HomeResourcesGeneral resourcesAdjusted level 3 lockdown: Six things you can or can’t do

Adjusted level 3 lockdown: Six things you can or can’t do

  • The 4am – 10 pm curfew stays in place.
  • You can buy alcohol again, but only between Mondays and Thursdays for off-site consumption.
  • Children head back to school, but under strict health protocols.
  • You can gather indoors again, but only if there are 50 people or less at the meeting.

South Africa moved to adjusted level 3 lockdown on Sunday, July 25, after a month of adjusted level 4 lockdown level regulations were in place. The regulations will stay in place until President Cyril Ramaphosa announces that the rules can be lifted. 

So what do the new regulations mean for your daily life? We break down what you can and can’t do. 

1. The curfew stays, so you still need to be home by 10pm

The curfew that was in place under adjusted lockdown level 4, remains in place. So, you’ll still need to be home by 10pm and won’t be able to leave home before 4am.

You’ll be excused if you need to attend to a medical or security emergency, if you have been granted permission to travel between 4am to 10pm by a Cabinet member or have a permit. 

You can also break the curfew if you need to travel on a flight which requires you to get to an airport, or travel from it, between 4am and 10pm, provided that you have a valid boarding pass or airline ticket with you that proves you would need to be on the flight. 

Read more: Lockdown cheat sheet: Adjusted level 4 extended until 25 July

2. You can go to a funeral or religious gathering, but there are rules 

Under adjusted level 4 lockdown all indoor gatherings were banned, so you couldn’t go to church, the mosque or restaurants. This is now allowed, but you’d need to stick to the rules: 

  • Only 50 people are allowed at indoor gatherings — if you go for a drink or to worship inside a building, you cannot do so if there are more than 50 people. The adjusted level 3 lockdown rules say it’s a criminal offence to enter a venue if you could “reasonably have known or suspected that the number of persons attending exceeds” the allowed number of attendants. If you get caught you can be fined or go to prison for up to six months — and these rules apply to any indoor gathering, so although you can go to the gym under alert level three  lockdown, only 50 people at a time can be there.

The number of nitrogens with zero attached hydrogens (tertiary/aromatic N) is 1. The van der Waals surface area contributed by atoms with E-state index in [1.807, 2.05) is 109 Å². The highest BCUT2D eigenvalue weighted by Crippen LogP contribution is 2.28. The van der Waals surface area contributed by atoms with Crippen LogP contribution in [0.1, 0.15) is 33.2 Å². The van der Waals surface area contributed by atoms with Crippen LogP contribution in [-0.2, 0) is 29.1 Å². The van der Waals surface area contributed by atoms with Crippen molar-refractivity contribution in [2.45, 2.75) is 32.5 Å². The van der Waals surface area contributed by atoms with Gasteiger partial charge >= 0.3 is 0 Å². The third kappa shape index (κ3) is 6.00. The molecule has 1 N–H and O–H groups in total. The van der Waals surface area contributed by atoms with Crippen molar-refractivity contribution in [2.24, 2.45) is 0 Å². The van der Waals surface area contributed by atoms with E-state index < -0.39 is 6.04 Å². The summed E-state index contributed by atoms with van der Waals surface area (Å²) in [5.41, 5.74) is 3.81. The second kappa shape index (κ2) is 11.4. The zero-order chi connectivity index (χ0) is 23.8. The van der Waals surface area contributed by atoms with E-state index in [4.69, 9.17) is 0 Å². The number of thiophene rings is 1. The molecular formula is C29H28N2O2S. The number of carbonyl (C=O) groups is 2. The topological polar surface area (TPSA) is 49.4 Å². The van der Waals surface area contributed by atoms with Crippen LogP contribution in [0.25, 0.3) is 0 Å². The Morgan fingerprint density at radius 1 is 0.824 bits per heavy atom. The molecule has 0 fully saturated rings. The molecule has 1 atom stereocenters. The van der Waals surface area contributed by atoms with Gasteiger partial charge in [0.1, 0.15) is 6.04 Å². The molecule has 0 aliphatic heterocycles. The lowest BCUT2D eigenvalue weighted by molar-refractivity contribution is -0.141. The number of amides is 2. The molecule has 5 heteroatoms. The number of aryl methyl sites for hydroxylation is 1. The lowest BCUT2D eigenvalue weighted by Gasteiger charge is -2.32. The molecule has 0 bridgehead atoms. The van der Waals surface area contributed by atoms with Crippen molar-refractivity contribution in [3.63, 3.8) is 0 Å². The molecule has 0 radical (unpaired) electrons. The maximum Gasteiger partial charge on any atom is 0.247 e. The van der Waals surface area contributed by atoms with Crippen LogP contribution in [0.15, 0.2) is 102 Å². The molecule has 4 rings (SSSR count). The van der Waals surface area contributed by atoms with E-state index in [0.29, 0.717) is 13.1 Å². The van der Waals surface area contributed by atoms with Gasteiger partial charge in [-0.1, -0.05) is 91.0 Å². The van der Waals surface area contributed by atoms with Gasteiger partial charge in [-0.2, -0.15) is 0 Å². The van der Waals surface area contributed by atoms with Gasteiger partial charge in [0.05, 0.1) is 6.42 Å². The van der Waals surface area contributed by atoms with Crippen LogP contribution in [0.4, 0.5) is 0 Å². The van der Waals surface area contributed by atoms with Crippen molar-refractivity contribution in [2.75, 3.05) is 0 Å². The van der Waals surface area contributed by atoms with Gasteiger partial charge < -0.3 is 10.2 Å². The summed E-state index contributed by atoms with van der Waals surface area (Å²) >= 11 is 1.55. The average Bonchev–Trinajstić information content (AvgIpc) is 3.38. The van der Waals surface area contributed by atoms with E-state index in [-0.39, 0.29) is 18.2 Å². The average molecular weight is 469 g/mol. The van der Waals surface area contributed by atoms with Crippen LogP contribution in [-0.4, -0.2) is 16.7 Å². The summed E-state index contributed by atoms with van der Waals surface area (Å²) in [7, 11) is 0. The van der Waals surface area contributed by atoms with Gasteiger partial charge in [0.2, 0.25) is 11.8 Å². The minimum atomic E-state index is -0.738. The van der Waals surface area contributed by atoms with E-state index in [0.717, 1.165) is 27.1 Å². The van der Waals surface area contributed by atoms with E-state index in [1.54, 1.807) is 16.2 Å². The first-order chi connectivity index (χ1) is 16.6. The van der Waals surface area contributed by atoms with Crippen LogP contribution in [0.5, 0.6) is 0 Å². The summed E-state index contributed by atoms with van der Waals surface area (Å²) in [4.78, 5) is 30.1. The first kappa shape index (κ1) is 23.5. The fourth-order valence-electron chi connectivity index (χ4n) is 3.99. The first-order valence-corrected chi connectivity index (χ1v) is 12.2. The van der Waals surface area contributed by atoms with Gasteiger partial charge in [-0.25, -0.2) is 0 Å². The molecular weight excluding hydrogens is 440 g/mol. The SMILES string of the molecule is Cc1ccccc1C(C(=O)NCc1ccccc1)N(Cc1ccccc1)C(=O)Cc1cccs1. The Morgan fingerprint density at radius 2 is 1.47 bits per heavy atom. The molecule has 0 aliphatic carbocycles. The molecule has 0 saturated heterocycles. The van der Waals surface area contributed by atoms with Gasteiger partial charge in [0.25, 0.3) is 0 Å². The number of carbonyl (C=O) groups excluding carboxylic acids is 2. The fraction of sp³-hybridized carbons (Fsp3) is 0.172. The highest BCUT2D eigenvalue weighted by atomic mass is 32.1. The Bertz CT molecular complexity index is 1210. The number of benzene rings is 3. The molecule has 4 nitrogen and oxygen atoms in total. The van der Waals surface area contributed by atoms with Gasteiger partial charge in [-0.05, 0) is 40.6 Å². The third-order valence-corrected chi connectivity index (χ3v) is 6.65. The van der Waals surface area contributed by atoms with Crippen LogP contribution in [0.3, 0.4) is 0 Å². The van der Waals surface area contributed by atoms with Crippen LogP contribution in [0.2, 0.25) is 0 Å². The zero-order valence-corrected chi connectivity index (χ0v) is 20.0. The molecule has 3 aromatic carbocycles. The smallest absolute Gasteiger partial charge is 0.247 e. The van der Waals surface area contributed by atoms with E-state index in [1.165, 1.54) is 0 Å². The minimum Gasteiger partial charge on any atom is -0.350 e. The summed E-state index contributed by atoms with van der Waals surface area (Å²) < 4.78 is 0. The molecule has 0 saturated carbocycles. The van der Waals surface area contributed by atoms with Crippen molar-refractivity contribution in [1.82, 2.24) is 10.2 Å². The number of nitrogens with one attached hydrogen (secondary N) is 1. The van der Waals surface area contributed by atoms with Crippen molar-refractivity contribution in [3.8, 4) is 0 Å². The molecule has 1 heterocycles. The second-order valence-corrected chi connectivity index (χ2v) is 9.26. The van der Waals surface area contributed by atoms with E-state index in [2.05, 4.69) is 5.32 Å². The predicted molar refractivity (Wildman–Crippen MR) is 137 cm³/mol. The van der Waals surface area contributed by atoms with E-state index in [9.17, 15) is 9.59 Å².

• Up to 100 people can attend outdoor gatherings, and the same rules and punishment that apply to indoor gatherings are valid here. 
  • In the case of funerals, only 50 people can attend and night vigils and after-funeral gatherings are still not allowed. 

3. You can buy booze again, but you’d need to plan ahead

The ban on alcohol sales has been eased, but If you’d like to have an on-site sundowner, you’d need to plan ahead, because restaurants and pubs have to stop serving alcohol by 8pm (restaurants can operate until 9pm, but no alcohol is allowed after 8pm).   

Want to buy a bottle of wine from a supermarket or liquor store? Weekends and public holidays won’t work, but you can purchase alcohol from Mondays to Thursdays between 10am and 6pm. 

4. Want to travel to Gauteng for a holiday? 

Under adjusted level four lockdown this wasn’t allowed, but you’re now free to visit Egoli and its surroundings for leisure again — mostly because SARS-CoV-2 infections (the virus that causes COVID-19) have decreased significantly in the province. 

5. Your kids can go to school — but they’d have to adhere to strict health protocols 

Mask wearing and social distancing continues to be compulsory at schools — you’d need to keep track of rules announced by the education department which your child would have to follow. 

Read more: [VIDEO] How face masks protect you against COVID-19

6. It remains a criminal offence not to wear a mask

The general safety measures we’ve grown accustomed to are still part of the protocol of being outside: sanitise, practice social distancing and wear a face mask. Masks cover the nose and mouth. Everyone in public, and making use of public services such as transport, is required to wear masks. Only children younger than six-years old and socially distanced people doing vigorous exercise are exempt from wearing face masks in public. Failing to wear a mask in public could lead to a fine or imprisonment of six months.

Want to read the full gazetted regulations? Download them here.